• Loin. The priciest cut of beef, the beef loin is very tender and consists of two subregions: short loin and sirloin. The short loin is the more tender of the two cuts. Common types include filet mignon, New York Strip, t-bone, and porterhouse. Sirloin steak, top sirloin, and tri-tip roast are common sirloin cuts. Both cuts dry out quickly, so they're best served grilled or fried. 
  • Round (Back End). A lean and inexpensive cut, the round portion is a tougher cut of beef. You'll commonly find round roasts, round steak, and tip roast in stores. Due to its leanness, prepare this cut using a high heat cooking or slow-cooking method. 
  • Flank (Abdomen). Flank is a boneless cut yet is still flavorful despite being a tough cut of beef. Due to the higher demand for flank, its popularity and price have increased. Both flank cuts - flank steak and skirt steak - are best grilled at high heat.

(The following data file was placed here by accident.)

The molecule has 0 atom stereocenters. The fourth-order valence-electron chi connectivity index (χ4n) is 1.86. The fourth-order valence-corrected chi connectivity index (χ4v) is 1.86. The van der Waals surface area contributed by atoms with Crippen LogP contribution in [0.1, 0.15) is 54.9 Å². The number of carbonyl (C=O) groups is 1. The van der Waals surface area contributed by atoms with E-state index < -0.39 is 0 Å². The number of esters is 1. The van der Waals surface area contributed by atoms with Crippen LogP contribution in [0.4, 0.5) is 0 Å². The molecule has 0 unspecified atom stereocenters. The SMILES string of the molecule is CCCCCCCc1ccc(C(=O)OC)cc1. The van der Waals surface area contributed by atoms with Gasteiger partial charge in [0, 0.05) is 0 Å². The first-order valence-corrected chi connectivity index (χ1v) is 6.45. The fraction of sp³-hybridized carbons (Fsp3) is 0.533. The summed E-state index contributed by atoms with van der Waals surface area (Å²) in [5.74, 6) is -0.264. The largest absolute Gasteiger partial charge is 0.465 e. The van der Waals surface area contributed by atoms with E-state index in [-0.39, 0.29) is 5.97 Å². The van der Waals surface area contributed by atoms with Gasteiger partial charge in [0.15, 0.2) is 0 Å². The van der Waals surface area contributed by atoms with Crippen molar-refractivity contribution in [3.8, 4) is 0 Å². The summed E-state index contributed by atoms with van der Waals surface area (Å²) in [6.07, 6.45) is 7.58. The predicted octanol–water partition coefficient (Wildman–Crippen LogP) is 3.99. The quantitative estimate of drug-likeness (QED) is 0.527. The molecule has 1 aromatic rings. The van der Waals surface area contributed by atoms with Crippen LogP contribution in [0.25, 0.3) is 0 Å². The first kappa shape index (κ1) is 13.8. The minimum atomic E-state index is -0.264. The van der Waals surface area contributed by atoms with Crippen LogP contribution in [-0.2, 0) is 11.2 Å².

• Short Plate (Belly). These cuts tend to be tough and fatty as well as less expensive. You can find these common portion cuts at the store: marbled short ribs, hanger steak, pastrami, and ground beef. 
  • Brisket (Chest). A favorite at barbeques and picnics, brisket has a fatty and tough texture. However, when prepared correctly, you achieve melt in your mouth perfection. There are only two cuts of brisket widely available - brisket point and brisket flat. Always tenderize and marinate before slow cooking, as there's a slim margin between a juicy and a dry brisket. 
  • Shank (Thigh). By far, the shank is the toughest cut of beef. Due to lack of demand, it's not available in stores. But if you do find it, it's a great and inexpensive alternative for lean ground beef or stew meat. Because of its dryness, cook the shank for a long time in moist heat.